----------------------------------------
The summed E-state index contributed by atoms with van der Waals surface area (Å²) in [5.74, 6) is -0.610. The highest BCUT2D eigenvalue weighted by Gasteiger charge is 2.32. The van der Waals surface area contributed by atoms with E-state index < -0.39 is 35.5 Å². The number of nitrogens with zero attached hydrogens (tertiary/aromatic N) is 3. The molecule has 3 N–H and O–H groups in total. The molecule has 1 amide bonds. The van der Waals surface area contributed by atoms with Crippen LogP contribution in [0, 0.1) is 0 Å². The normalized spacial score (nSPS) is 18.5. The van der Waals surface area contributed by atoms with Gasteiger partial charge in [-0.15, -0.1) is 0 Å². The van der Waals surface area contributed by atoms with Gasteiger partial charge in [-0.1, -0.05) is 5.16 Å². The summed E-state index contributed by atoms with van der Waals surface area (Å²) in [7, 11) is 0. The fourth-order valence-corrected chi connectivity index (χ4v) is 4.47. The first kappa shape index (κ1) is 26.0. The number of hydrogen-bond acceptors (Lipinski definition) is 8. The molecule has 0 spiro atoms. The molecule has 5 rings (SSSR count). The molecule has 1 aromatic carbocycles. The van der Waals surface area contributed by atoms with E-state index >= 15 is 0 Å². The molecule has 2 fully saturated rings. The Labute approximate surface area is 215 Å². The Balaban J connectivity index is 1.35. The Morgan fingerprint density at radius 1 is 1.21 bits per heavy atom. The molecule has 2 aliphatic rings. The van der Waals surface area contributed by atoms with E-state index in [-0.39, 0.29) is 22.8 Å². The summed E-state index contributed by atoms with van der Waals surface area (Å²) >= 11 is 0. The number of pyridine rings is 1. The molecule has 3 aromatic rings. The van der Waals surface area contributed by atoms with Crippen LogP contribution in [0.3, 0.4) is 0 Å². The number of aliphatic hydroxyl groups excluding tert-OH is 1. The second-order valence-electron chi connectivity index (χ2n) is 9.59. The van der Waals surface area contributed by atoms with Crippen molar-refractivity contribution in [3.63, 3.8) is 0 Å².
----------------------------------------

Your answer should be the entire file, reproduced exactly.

The summed E-state index contributed by atoms with van der Waals surface area (Å²) in [5.74, 6) is -0.610. The highest BCUT2D eigenvalue weighted by Gasteiger charge is 2.32. The van der Waals surface area contributed by atoms with E-state index < -0.39 is 35.5 Å². The number of nitrogens with zero attached hydrogens (tertiary/aromatic N) is 3. The molecule has 3 N–H and O–H groups in total. The molecule has 1 amide bonds. The van der Waals surface area contributed by atoms with Crippen LogP contribution in [0, 0.1) is 0 Å². The normalized spacial score (nSPS) is 18.5. The van der Waals surface area contributed by atoms with Gasteiger partial charge in [-0.15, -0.1) is 0 Å². The van der Waals surface area contributed by atoms with Gasteiger partial charge in [-0.1, -0.05) is 5.16 Å². The summed E-state index contributed by atoms with van der Waals surface area (Å²) in [7, 11) is 0. The fourth-order valence-corrected chi connectivity index (χ4v) is 4.47. The first kappa shape index (κ1) is 26.0. The number of hydrogen-bond acceptors (Lipinski definition) is 8. The molecule has 0 spiro atoms. The molecule has 5 rings (SSSR count). The molecule has 1 aromatic carbocycles. The van der Waals surface area contributed by atoms with E-state index >= 15 is 0 Å². The molecule has 2 fully saturated rings. The Labute approximate surface area is 215 Å². The Balaban J connectivity index is 1.35. The Morgan fingerprint density at radius 1 is 1.21 bits per heavy atom. The molecule has 2 aliphatic rings. The van der Waals surface area contributed by atoms with E-state index in [-0.39, 0.29) is 22.8 Å². The summed E-state index contributed by atoms with van der Waals surface area (Å²) >= 11 is 0. The number of pyridine rings is 1. The molecule has 3 aromatic rings. The van der Waals surface area contributed by atoms with Crippen LogP contribution in [0.3, 0.4) is 0 Å². The number of aliphatic hydroxyl groups excluding tert-OH is 1. The second-order valence-electron chi connectivity index (χ2n) is 9.59. The van der Waals surface area contributed by atoms with Crippen molar-refractivity contribution in [3.63, 3.8) is 0 Å².